Last edited by Scott Winners; 08-02-2021 at 11:04 PM.

  4. #4
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    I went ahead and photod my T beam idea as much as to imprint the idea in my own brain as to help anyone else understand. When I put one of those on, the rear edge of the top will need enough depth (or width) to put the lower edge of the T where it doesn't bang into the user's knees- but it could also be a handy stop if someone buys a thinner keyboard and needs some 3/8 or 1/4 ply to bring the total back up to ergonomicly correct.

    I got the walking beastie and the grain match in the top as well. The latter I think came out ok, the other I already mentioned. With thick (8/4) tops like a saw bench I can rotate the top 90 degrees at a time on my bench top while reaming from the same position relative to the existing 5/8 hole. For the battens I had to stand in two different places, and it shows.

    20210802_191627[1].jpg20210802_191745[1].jpg20210802_191608[1].jpg

  5. #5
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    And I got it fit into my 48" wide corporate cell, err umm, cubicle. Having to use both machines back and forth involves quite a bit of twisting, but doable for short periods.
    Attached Images Attached Images

  6. #6
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    Nicely done, Scott. Since this is a prototype, you might want to consider angling the keyboard table top down a bit in the back (shorten the back legs). This would put the keyboard in a negative tilt, which is the preferred ergonomic angle for most situations (there are exceptions, of course). This puts the forearm/wrist in a straight/natural position from elbow to fingers. It eliminates any upward wrist angle which can cause issues. Here’s an illustration:

    5AEEC280-3A5B-41F2-9455-2456626A41EB.jpeg

  7. #7
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    Thanks Phil. I had started a thread (with perhaps a suboptimal title) in the design forum in Nov 2020. When I dug it up I notice you had also posted in that one, thanks for your ongoing contributions.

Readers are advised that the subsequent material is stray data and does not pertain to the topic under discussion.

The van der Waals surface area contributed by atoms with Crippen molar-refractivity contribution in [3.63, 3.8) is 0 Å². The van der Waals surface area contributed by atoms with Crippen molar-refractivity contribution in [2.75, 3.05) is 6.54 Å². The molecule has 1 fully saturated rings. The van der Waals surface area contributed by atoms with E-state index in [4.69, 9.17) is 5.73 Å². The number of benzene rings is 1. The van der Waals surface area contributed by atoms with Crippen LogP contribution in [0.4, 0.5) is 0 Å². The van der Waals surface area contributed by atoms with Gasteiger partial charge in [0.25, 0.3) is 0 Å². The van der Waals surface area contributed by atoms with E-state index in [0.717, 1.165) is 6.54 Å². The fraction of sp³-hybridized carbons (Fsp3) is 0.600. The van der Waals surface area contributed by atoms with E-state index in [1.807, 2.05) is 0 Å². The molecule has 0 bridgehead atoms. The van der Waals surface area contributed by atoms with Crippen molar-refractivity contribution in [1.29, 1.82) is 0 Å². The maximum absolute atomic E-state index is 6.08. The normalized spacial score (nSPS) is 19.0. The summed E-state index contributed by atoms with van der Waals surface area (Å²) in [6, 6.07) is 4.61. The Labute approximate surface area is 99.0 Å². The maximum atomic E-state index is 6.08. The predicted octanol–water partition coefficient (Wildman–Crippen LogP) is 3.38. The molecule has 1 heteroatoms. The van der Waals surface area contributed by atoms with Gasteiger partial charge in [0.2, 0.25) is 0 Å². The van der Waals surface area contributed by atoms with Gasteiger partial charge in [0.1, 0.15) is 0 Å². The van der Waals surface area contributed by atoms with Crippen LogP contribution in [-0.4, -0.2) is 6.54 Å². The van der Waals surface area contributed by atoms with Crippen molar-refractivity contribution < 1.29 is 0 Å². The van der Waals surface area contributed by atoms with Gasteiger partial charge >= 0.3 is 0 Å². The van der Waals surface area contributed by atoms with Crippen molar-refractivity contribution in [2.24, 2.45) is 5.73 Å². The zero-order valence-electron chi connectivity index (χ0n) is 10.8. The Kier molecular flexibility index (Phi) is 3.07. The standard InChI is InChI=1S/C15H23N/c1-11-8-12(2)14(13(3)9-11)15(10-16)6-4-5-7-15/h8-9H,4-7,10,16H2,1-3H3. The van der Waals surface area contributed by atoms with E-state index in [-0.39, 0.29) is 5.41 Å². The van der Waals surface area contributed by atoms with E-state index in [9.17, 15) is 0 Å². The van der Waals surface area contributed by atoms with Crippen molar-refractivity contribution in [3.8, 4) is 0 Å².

It is here: https://sawmillcreek.org/showthread....component-help

    I have three Physical Therapists among my office colleagues, I am one of the five Registered Nurses and we have a pair of Social Workers. Two of the PTs are keeping up with my project. The three of us did look at the drawing Phil has posted in post 6 this thread (months ago) and that particular setup is deemed not appropriate for anyone in our office right now. The two main problems with that exact drawing, at my office are 1) the neck is not in anantomic position but pronated - head tilted forward. That will hurt a lot someday, and 2) the spine is not erect given how far the shoulders are behind the hips relative to the keyboard.

    For some people the drawing in post six would be correct if the monitor was raised about one height of itself to extend the neck back to anatomical rest - and the user would need a headrest.

    As Phil has correctly pointed out, there are folks who need their keyboards tilted away because of wrist issues. I happen to be one of them, but I personally can use the MS ergo keyboard on a flat surface and get the tilt I need, see post 5 this thread.

    The challenge remains ongoing, but my biggest challenge is finding shop time.

  8. #8
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    And this particular prototype is headed for the BBQ pit. As heating season here has drug on, (and on, and on) the battens have been shrinking in width, so getting sloppy in their sliding dovetails, to the point I can't use a keyboard on this surface any more, far too wobbly.

    I am kinda sorta thinking about making up another one to the same design plan in deep dry air winter to see if it breaks itself swelling up in the summer. Humidity changes cause the width of the batten to change more than the width of the sliding dovetail the batten slides in.

    I do have another keyboarding table in service at my office, the skinny 6' 6" guy has enough clearance between his fingertips and thighs to use 8/4 poplar for the top, just straight up staked like a Roman work bench or CS' sawbench in the ADB. While I was getting that one dialed in I sat my burly guy at it, with the 8/4 top planed smooth. 8/4 top on staked legs for the dude who wrestled NCAA D2 in college is hopeless.

    I might be able to use 8/4 top for an average sized person - if I excavate some of the underside like a windsor chair and then maybe put a perpendicular piece across the back as a stiffener.

    Next up will be testing the white oak legs with the runout - sledge hammer next- to see what finally causes those to snap on the grain lines. And I get to bang on the PVA glued up panel too. I didn't get anywhere against either this evening with a 20 ounce mallet and indoor force.